Population Education, March 2023
Written by Pamela Wasserman, Senior Vice President for Education | Published: March 13, 2023
Into the Woods With PopEd
Teaching About Forests and Biodiversity
The connections between human activities and threats to habitat and biodiversity are major themes in the PopEd curriculum. From elementary lessons on the basics of wildlife endangerment to high school activities examining the politics of forest conservation, we have a wide variety of classroom resources to help students of all ages gain a better understanding of the delicate balance between people and other living things.
Since this magazine issue features Dr. Gladys Kalema-Zikusoka’s important conservation work with Uganda’s mountain gorillas, I wanted to highlight several of our K-12 resources that specifically address deforestation and its impacts on habitats and biodiversity. After all, forests are home to 80 percent of the world’s land-based plants and animals.
Young children are filled with curiosity about the natural world and are interested in how they can be good stewards of habitats in their communities and around the globe. In our elementary curriculum, Counting on People, an entire unit focuses on people and wildlife.
In “Web of Life,” young students become characters (water, sun, tree, soil, air, bird, worm, rabbit, human, etc.) in an interactive story about a forest habitat. As the teacher reads the story, a ball of yarn is passed from one character to another, forming an intricate web. If anything happens to one character (e.g. a tug on the yarn), all are affected. Discussion questions explore these connections and the role that human activities play on the health and well-being of the other characters in the ecosystem.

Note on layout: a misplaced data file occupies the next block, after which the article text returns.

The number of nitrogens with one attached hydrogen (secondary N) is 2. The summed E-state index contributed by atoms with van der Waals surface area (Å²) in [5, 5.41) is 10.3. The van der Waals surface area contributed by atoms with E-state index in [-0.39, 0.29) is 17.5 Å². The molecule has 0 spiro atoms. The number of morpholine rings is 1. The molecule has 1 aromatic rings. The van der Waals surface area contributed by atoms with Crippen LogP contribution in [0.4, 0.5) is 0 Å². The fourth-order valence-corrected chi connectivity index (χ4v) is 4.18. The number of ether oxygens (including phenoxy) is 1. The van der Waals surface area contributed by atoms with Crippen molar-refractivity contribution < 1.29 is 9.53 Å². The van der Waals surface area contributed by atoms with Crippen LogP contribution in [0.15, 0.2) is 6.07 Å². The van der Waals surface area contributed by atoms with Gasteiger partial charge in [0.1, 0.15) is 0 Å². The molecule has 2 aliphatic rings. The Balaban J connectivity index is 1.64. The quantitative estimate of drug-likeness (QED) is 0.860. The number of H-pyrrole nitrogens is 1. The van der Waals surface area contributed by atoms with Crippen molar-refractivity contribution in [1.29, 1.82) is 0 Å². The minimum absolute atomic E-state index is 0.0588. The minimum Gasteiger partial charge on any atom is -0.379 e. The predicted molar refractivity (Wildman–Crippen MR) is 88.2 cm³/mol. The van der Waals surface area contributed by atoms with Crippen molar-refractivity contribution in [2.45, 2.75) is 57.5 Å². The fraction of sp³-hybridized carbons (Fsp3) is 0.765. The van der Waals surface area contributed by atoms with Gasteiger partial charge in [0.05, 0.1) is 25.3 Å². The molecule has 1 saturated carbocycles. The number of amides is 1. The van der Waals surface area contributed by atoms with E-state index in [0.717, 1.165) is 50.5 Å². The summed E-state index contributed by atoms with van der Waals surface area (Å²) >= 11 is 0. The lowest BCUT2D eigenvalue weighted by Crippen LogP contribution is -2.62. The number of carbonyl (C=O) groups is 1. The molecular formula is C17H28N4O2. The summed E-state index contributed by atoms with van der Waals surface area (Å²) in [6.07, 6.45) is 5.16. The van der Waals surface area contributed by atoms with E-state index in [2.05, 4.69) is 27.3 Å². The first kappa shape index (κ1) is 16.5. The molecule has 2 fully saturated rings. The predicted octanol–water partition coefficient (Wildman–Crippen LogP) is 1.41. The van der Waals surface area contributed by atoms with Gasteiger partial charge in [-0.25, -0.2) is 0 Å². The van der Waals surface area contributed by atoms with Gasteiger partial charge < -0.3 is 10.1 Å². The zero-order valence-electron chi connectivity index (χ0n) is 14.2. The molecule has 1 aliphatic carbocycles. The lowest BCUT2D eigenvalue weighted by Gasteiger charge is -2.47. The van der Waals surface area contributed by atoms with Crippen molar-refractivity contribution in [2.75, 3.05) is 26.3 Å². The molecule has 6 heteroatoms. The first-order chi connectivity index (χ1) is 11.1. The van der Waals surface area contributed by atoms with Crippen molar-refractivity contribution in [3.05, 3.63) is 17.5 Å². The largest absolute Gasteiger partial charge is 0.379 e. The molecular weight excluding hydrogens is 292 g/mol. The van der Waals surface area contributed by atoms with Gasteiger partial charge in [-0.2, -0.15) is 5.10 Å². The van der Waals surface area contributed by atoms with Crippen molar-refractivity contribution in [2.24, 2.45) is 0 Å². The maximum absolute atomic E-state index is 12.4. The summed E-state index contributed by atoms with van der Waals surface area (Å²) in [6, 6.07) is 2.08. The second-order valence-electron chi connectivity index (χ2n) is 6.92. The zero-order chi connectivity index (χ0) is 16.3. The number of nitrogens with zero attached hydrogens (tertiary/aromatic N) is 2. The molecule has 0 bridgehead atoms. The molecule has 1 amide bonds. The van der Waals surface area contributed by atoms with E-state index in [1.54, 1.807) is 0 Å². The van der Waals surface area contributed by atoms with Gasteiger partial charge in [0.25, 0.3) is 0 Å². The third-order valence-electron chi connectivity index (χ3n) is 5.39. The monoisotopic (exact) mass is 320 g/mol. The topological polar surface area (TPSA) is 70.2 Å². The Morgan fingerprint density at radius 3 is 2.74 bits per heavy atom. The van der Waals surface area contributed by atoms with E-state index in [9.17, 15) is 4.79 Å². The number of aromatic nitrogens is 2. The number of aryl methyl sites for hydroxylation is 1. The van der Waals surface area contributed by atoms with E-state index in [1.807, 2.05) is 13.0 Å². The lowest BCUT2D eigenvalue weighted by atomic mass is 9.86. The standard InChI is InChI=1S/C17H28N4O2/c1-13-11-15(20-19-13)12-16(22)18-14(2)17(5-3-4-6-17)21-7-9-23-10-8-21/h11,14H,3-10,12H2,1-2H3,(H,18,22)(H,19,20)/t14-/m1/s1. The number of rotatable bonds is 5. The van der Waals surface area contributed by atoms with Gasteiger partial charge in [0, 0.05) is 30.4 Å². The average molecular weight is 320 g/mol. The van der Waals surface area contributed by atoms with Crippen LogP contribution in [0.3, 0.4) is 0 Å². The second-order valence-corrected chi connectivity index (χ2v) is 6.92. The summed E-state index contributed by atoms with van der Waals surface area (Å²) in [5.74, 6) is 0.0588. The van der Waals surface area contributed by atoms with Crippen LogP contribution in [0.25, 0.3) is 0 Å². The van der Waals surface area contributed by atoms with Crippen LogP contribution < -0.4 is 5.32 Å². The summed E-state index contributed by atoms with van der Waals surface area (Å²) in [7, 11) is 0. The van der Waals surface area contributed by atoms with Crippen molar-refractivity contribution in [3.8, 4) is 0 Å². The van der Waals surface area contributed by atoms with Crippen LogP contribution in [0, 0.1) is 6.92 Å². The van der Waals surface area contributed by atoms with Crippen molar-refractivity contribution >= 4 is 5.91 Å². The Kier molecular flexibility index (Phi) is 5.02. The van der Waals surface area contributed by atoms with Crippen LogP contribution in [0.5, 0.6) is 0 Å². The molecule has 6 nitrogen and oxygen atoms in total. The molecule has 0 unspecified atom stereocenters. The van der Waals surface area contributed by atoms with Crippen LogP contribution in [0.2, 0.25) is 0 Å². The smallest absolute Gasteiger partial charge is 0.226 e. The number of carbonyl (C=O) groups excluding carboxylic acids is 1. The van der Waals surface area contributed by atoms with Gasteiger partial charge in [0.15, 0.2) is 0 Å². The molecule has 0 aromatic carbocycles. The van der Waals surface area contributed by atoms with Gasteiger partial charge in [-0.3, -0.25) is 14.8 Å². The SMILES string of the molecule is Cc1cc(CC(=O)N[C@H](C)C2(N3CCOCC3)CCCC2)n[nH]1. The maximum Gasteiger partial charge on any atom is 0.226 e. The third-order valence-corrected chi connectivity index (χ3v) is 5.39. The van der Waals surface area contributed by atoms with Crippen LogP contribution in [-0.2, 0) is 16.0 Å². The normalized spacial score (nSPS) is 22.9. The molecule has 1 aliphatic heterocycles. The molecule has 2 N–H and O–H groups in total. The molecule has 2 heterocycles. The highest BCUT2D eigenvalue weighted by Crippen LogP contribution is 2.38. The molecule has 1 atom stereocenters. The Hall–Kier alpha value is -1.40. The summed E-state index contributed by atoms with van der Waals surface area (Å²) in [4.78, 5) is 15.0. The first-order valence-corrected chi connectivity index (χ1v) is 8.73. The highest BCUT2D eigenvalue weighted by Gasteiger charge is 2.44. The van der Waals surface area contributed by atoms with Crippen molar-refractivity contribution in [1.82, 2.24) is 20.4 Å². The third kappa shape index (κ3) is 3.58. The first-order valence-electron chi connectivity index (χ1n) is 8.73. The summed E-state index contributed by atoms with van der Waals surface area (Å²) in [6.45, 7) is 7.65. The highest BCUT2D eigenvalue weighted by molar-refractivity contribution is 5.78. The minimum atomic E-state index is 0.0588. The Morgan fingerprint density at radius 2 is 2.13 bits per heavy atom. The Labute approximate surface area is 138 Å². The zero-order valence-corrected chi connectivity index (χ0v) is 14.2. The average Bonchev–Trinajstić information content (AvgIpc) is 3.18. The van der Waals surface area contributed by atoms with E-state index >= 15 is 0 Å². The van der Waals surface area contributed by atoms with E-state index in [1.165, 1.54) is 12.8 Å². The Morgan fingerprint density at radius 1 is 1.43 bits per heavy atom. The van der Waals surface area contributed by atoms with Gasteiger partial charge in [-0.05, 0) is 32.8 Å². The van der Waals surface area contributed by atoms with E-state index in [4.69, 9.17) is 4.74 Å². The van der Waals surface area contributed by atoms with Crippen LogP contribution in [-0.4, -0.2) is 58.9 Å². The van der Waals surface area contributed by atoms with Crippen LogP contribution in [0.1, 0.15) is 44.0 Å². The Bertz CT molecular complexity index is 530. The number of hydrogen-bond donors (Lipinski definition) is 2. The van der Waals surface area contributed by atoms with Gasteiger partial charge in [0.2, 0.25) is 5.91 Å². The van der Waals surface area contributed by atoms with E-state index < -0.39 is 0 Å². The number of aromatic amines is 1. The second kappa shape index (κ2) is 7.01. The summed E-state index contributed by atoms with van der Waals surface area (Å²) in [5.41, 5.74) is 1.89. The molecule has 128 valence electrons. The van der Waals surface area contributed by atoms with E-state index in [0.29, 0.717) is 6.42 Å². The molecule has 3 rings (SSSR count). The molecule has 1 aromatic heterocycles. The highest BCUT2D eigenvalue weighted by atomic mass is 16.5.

Who can resist the giant panda, that cuddly megafauna that resides only in China’s bamboo forests? In “Pondering Pandas,” another role-playing simulation, student pandas roam their habitat (classroom) trying to amass enough bamboo (paper towel rolls) to survive, even as some of their primary habitat is cleared (desks removed) for development in the heavily populated Yangtze River Basin region. This simulation illustrates what happens when both people and animals struggle to meet their basic needs with resources from the same area.
“Lessons from The Lorax” builds students’ reading comprehension skills and introduces science themes of cause-and-effect in nature. As the greedy Once-ler creates more demand for thneeds, the Truffula forest and its inhabitants disappear. Dr. Seuss’s messages from 50 years ago still resonate with readers today.
Understanding the root causes of deforestation is the theme of “Timber!,” an activity that models supply and demand of forest products (wood and paper) and farmland (created from clearing the trees). Students use wooden craft sticks to represent forest growth and depletion as the area’s population changes.
In “World of Difference,” students calculate probabilities (a middle school math topic) as they compare biodiversity in a temperate forest in the U.S. and a tropical forest in Rwanda. Different species are represented by small props—dried beans, macaroni, nuts, beads, etc.—on a grid that represents forest acres. A role of the die determines which acres get cleared. Higher population growth rates increase the odds of deforestation and loss of species.
High school students play the board game “Go for the Green,” making environmental and economic decisions along the way that will affect the fate of their fortunes and the rainforest. “Choice cards” ask them to weigh options as farmers, industrialists, government officials, and everyday consumers.
Sustainable management of a common resource is the goal of “What’s at Stake for the Forest?,” a strategy game where students assume roles of different stakeholders and must negotiate how best to balance competing priorities for a publicly owned forest. A case study on a deal to protect Canada’s Great Bear Rainforest in British Columbia sets the stage for the game.